Choosing an Exchanger Channel Style

Major decision: What kind of channel for your shell and tube heat exchanger?

Editor’s Note: This content was last updated 3/11/24.

Shell and tube heat exchangers offer a myriad of configurations to suit various needs. The crucial initial step in selecting the right exchanger for your business involves choosing the optimal combination of styles. Fabricators collaborate closely with manufacturers to pinpoint the specific requirements the exchanger must fulfill.

A pivotal decision that fabricators and manufacturers must make pertains to the type of channel, or bonnet, to employ in the shell and tube heat exchanger. This entails considering both the front channel, through which fluid enters the tubes, and the rear channel, where the fluid either exits the exchanger or undergoes another cycle.

Each type of channel—front or rear—is denoted by a designation set by the Tubular Exchanger Manufacturers Association (TEMA).

Varieties of Shell and Tube Heat Exchangers

When designing a shell and tube heat exchanger, the customer and fabricator will select the front channel, the shell type, and the rear head types. Each has its own merits and drawbacks, but aligning with the specifics of the application will guide the choice. Understanding the intended use of the exchanger is crucial for determining which qualities to prioritize.

For example, if the exchanger will handle toxic chemicals, particularly if hazardous materials will flow through both the tube side and the shell side, the N-type bonnet might be optimal. In this construction, the tubes, tube sheet, and shell are all welded together, reducing the risk of leaks. However, if welding everything together is unnecessary, there’s little advantage over other types. The N-type bonnet is challenging to clean and maintain, and replacing parts is more cumbersome compared to some alternatives.

If ease of cleaning and maintenance are top priorities, an A- or B-type designation would be advantageous. Both facilitate easy cleaning, as accessing the tube sheet is straightforward. These are the most common channel options, suitable for most exchanger applications. When choosing between the two, considerations should include the fluid pressure in the exchanger, the importance of tube cleaning, solution cleanliness, and cost.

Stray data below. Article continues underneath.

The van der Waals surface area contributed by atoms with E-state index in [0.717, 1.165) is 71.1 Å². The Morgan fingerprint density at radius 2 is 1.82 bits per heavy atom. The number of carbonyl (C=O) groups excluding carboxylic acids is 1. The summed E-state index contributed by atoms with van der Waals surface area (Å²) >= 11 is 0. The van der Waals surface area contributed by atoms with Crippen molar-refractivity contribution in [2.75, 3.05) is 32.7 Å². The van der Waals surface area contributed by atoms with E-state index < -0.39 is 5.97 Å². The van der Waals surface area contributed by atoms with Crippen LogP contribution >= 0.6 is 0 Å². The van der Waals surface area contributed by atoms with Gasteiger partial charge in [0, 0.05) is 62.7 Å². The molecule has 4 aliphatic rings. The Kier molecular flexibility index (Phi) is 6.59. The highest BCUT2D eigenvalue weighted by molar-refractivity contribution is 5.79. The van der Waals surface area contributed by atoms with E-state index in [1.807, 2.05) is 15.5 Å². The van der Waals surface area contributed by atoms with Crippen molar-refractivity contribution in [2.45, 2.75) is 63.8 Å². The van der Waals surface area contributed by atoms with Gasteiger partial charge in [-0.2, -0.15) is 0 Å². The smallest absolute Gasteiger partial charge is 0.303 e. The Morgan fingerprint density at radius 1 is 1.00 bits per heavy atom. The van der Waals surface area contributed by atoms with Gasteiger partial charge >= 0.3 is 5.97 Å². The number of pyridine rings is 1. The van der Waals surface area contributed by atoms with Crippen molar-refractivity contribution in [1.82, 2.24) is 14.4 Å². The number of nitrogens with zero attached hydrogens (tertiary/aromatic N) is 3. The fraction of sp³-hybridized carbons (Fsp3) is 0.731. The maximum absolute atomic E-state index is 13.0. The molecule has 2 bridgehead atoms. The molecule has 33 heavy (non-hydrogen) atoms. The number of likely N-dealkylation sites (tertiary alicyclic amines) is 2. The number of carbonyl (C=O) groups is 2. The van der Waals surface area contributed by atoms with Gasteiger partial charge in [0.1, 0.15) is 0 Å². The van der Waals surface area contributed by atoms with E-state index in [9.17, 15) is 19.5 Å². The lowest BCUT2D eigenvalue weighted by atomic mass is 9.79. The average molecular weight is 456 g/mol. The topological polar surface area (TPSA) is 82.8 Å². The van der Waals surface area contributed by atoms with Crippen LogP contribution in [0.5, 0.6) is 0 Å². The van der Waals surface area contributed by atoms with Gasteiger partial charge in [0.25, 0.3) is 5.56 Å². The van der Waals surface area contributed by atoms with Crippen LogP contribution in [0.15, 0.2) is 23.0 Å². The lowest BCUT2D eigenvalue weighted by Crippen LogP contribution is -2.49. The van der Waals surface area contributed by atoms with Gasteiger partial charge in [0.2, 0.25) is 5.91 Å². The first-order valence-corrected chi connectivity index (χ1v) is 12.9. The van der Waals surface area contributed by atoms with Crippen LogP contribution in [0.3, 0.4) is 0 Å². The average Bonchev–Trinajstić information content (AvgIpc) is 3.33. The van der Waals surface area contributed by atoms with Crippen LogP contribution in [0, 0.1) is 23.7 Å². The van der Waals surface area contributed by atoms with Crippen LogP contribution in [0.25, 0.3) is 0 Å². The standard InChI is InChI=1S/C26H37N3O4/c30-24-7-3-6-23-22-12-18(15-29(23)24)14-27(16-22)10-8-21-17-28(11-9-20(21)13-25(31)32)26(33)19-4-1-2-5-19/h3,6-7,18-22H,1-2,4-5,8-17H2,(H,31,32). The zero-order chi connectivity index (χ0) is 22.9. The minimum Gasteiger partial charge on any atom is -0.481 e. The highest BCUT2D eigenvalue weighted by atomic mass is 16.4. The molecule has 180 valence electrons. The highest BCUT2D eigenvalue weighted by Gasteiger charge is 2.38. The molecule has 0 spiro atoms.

The A-type is the easiest to clean because the tubes can be reached without disconnecting piping or removing the bonnet. Many manufacturers prefer A-type channels because they simplify cleaning the tube side, allowing the use of contaminated tube side fluids. However, this bonnet style has two gasketed seals, increasing the risk of leaks in high-pressure processes.

The B-type exchanger lacks the second seal, reducing the risk of leakage, making it more suitable for high-pressure processes. However, cleaning is more challenging because the bonnet needs removal to access the tubing. Manufacturers handling clean tube side fluids but dirty shell side solutions often choose this option, which is also more economical.

Lastly, the C-type provides access to the tubes without removing the piping, although it’s challenging to clean and maintain. It’s suitable for high-pressure applications and for handling hazardous substances on the tube side.

There are also D-type channels, primarily used for extremely high-pressure applications. Like the C-type, repairs are difficult because the tube bundle is attached to the bonnet. However, cleaning is not problematic as the tubes can be accessed without moving the pipes. It’s the most expensive option for the front channel.

Choosing the right bonnet is a critical decision in planning the fabrication of a shell and tube heat exchanger. While many exchangers perform well with an A-type or B-type channel box, there are instances where an N-type, C-type, or D-type may be preferable. Manufacturers should carefully discuss the options with their fabricator and understand the expected uses of their machine before making a final decision.

Machined vs. Fabricated Channels

Depending on the application, you’ll also need to decide if a machined channel or a fabricated channel is a better option.

Machined designs involve creating parts from solid stainless steel plate or forging through milling and drilling, ensuring cleanability and easy draining. On the other hand, fabricated designs are built from raw materials, offering larger volume for product hold-up and removable covers for tube cleaning, making them ideal for more viscous product applications. Depending on the specific requirements of your application, one may be more suitable than the other.

Enerquip provides various designs for both machined and fabricated channels, each offering unique benefits. Here, we compare the two.

Enerquip Simplifies the Decision-Making Process

If you’re in the market for a shell and tube heat exchanger but uncertain about the best style for your application, consult the experts at Enerquip. With experience in designing and fabricating shell and tube heat exchangers since 1985, we’ve likely worked with your exact process conditions. Contact us today or request a quote.

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